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Re: PC Routers (was Re: /24s run amuck)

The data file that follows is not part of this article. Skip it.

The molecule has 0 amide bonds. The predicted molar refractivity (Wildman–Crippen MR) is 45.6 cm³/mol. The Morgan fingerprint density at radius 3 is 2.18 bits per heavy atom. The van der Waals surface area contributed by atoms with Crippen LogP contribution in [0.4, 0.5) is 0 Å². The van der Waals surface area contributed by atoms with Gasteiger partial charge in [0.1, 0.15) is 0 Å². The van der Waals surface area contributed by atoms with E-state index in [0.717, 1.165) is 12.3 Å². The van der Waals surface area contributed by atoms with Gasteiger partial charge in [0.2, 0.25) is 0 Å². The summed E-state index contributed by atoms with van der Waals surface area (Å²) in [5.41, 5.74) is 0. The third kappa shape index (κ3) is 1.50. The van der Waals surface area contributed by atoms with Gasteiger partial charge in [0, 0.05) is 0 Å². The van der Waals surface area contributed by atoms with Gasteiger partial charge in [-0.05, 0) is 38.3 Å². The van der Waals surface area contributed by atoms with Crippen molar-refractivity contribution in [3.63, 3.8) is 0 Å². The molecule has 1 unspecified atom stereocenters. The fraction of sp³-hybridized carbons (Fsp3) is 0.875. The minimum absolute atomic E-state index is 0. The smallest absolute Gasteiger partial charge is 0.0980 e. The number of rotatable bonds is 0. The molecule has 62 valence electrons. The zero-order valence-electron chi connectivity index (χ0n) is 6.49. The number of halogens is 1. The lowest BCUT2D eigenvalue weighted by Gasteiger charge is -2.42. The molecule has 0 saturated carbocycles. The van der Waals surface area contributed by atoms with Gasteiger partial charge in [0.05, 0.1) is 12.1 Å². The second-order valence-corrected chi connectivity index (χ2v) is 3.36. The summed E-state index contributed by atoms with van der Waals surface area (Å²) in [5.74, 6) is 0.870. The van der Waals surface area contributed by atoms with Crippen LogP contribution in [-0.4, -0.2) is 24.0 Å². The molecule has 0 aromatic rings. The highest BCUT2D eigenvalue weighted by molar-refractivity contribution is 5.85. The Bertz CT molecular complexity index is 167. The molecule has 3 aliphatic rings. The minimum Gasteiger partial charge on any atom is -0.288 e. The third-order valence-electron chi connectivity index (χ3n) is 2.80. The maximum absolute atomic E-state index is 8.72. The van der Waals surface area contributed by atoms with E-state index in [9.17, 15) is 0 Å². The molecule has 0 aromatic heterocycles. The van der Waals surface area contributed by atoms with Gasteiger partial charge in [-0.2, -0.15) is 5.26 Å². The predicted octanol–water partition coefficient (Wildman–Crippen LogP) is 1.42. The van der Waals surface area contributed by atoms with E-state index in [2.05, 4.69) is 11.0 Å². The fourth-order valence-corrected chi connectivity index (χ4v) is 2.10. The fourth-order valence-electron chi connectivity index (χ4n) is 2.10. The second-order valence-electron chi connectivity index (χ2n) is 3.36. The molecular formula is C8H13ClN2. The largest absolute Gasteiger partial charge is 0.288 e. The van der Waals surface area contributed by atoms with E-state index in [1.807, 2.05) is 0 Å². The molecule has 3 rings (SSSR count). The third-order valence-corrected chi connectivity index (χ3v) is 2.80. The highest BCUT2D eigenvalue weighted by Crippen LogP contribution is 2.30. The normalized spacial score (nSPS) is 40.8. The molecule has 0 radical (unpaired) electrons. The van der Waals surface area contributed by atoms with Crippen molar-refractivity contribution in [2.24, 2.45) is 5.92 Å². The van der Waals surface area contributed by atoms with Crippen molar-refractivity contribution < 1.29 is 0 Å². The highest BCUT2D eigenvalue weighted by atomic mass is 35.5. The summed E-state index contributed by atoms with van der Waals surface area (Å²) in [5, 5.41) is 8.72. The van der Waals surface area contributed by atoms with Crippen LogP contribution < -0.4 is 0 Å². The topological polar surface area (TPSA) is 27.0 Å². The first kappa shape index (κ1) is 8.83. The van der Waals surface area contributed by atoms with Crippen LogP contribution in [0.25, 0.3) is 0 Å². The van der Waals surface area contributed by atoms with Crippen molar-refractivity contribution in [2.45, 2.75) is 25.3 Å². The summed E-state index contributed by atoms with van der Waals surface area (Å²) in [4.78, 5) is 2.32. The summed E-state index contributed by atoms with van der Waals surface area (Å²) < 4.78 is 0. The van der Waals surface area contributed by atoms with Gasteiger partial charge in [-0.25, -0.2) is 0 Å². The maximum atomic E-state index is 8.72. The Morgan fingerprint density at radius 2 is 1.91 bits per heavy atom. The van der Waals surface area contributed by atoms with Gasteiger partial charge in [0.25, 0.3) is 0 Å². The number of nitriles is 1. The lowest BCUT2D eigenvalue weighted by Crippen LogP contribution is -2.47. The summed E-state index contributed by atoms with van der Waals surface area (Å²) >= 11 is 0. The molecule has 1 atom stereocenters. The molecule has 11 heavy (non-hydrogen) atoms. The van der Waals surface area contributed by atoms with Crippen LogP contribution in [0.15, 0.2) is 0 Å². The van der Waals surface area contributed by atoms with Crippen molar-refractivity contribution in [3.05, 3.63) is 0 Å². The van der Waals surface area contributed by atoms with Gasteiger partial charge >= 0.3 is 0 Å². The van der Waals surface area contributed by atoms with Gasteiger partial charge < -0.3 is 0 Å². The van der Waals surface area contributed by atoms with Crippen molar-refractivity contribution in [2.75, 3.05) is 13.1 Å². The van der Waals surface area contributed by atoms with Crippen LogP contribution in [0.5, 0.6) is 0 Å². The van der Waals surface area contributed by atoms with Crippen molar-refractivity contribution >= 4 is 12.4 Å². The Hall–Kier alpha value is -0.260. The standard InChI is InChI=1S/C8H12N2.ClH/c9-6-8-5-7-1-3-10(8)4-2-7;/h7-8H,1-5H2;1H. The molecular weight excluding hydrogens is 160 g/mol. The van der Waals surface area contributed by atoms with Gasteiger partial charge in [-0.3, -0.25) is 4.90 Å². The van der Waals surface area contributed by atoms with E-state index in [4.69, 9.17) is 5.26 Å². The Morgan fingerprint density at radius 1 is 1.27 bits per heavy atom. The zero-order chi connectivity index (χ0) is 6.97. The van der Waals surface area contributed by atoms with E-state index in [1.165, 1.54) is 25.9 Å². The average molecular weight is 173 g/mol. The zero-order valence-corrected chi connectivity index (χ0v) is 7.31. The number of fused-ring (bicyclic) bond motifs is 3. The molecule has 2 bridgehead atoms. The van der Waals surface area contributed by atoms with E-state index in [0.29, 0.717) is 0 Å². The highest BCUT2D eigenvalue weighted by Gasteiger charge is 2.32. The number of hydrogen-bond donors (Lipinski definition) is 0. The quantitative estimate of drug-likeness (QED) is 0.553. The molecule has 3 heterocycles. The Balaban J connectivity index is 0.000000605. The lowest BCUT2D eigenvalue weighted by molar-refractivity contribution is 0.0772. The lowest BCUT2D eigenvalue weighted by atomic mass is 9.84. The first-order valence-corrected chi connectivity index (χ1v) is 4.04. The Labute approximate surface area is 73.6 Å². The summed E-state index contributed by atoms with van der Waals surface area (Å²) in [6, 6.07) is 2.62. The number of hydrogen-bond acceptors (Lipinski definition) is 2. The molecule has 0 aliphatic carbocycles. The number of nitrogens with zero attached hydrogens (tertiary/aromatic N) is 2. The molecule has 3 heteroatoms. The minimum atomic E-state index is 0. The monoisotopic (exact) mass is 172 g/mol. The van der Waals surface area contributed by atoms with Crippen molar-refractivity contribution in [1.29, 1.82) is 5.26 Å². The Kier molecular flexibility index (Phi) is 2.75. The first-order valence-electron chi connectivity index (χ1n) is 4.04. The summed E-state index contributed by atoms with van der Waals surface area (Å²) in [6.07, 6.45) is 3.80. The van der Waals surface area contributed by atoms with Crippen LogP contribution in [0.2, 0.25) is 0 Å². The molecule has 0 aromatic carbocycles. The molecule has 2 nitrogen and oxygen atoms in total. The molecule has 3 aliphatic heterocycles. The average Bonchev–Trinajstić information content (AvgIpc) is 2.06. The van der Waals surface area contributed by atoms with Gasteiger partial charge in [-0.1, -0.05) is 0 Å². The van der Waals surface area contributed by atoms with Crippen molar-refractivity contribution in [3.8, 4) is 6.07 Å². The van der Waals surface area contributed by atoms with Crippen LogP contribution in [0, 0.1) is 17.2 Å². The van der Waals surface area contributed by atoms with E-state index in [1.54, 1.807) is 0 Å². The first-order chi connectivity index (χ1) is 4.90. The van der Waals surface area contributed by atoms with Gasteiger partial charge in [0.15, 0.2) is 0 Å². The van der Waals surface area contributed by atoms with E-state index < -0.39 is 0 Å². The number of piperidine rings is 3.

This year is the 10 year aniversary of Demon using NetBSD/GateD to talk BGP4 to Sprint, Pipex, JANET and GBNet on Sparc IPX and i486/DX2/66 boxes, 20,000 routes at the time as I recall. [10,000 new routes a year ?] PC's as routers is a good way to save a few pounds [dollars!] only if you don't expect ever to need more than about 100M - 200M of traffic through the box and this number is highly variable depending on the packet size and number of packets. When PCs are pushing alot of traffic Gaming type applications suffer really badly. But for a small organisation who just wants a cheap way of talking BGP4 to an upstream its a great solution. The issues that you hit tend to be maintaining the boxes well. If you have a Unix team already supporting Linux or BSD then this shouldn't be a large amount of extra work - you also need a decent test rig to test new versions of things, but that is true of any platform. You still get hit with the usual PC issues, disk drive failures occur and wierdness around disks and filesystems happen. If your PC router crashes reboots and decides to delete the inodes for your serial ports that connect your box to the Internet during fsck its a major annoyance and it usually happens 2 bottles of beer into a Friday night. Yes there are issues with flash cards but these are much more manageable. If you don't have a good unix team don't even think about doing this. > o) It has no features - not a problem for a lot of purposes I don't think thats true. What features do you need? > o) On a standard PCI but your limit is about 350Mb, you can increase that to a > couple of Gb using 64-bit fancy thingies If you stick to ethernet but I've found that you run into other issues when you use gige [dodgy motherboards and hardware slow ram etc]. One motherboard manufacturer that I've found that is very good is ASUS but they haven't done too much 64bit wise. > o) This may be fixed but I found it slow to update the kernel routing table > which isnt designed to take 120000 routes being added at once Not my experience but I'd say that this is true with other platforms. > Icky, could perhaps cause issues if theres a major reconvergence due to an > adjacent backbone router failing etc, might be okay tho Alot of people don't need the full routeing table. If you are smart you should ask your providers to announce their own internal routes and a default route. Use those routes so that traffic to Provider A goes via Provider A and the rest really doesn't matter in most cases. > o) As its entirely process based it will hurt badly in a DoS attack That certainly isn't true and will depend on the OS and the way you have set it up. It is possible to compile PPP [etc] into the kernel and run them in kernel space, I found this to be a requirement on E1 serial drivers and I would expect the same to be true of higher bandwidth drivers. > This is a show stopper. I need the box to stay up in an attack and be responsive > to me whilst I attempt to find the source. > > I'm not an expert in PC hardware, so I do struggle to work out the architecture > that I need and I'm sure its possible to build boxes that are optimised for this > purpose however I'm still not convinced that the box can keep up with the > demands of day to day packet switching - I'd like to hear otherwise tho.. has > anyone deployed a PC with Zebra that could switch a few Gbs, didnt suffer from > latency or jitter or fail under a DoS? I doubt it, but the fact is the other major routeing vendors haven't solved this either! Regards, Neil.